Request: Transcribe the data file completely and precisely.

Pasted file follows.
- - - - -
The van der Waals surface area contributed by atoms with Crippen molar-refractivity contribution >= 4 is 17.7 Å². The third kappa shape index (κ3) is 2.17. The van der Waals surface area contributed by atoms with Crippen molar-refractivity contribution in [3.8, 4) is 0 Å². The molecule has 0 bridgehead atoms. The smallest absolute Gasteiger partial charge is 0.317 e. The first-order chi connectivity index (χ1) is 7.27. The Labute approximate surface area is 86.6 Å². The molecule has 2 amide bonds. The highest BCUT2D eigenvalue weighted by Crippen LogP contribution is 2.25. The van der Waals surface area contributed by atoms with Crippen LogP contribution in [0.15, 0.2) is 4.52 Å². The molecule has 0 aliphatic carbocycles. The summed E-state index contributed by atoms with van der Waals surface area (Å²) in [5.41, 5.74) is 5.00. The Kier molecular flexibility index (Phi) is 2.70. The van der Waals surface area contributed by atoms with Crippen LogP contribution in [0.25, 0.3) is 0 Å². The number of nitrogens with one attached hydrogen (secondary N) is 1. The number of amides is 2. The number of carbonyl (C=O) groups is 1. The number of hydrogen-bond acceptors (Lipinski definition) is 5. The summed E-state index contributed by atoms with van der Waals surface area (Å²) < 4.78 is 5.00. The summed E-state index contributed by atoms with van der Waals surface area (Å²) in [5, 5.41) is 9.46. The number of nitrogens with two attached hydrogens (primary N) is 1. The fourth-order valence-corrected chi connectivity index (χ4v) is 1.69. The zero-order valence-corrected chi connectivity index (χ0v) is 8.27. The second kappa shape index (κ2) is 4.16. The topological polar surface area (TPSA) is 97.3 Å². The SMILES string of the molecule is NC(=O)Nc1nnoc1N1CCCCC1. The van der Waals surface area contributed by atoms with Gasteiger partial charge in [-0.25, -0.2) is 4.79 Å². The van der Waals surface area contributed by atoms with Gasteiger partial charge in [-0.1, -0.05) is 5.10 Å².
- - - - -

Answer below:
The van der Waals surface area contributed by atoms with Crippen molar-refractivity contribution >= 4 is 17.7 Å². The third kappa shape index (κ3) is 2.17. The van der Waals surface area contributed by atoms with Crippen molar-refractivity contribution in [3.8, 4) is 0 Å². The molecule has 0 bridgehead atoms. The smallest absolute Gasteiger partial charge is 0.317 e. The first-order chi connectivity index (χ1) is 7.27. The Labute approximate surface area is 86.6 Å². The molecule has 2 amide bonds. The highest BCUT2D eigenvalue weighted by Crippen LogP contribution is 2.25. The van der Waals surface area contributed by atoms with Crippen LogP contribution in [0.15, 0.2) is 4.52 Å². The molecule has 0 aliphatic carbocycles. The summed E-state index contributed by atoms with van der Waals surface area (Å²) in [5.41, 5.74) is 5.00. The Kier molecular flexibility index (Phi) is 2.70. The van der Waals surface area contributed by atoms with Crippen LogP contribution in [0.25, 0.3) is 0 Å². The number of nitrogens with one attached hydrogen (secondary N) is 1. The number of amides is 2. The number of carbonyl (C=O) groups is 1. The number of hydrogen-bond acceptors (Lipinski definition) is 5. The summed E-state index contributed by atoms with van der Waals surface area (Å²) < 4.78 is 5.00. The summed E-state index contributed by atoms with van der Waals surface area (Å²) in [5, 5.41) is 9.46. The number of nitrogens with two attached hydrogens (primary N) is 1. The fourth-order valence-corrected chi connectivity index (χ4v) is 1.69. The zero-order valence-corrected chi connectivity index (χ0v) is 8.27. The second kappa shape index (κ2) is 4.16. The topological polar surface area (TPSA) is 97.3 Å². The SMILES string of the molecule is NC(=O)Nc1nnoc1N1CCCCC1. The van der Waals surface area contributed by atoms with Gasteiger partial charge in [-0.25, -0.2) is 4.79 Å². The van der Waals surface area contributed by atoms with Gasteiger partial charge in [-0.1, -0.05) is 5.10 Å².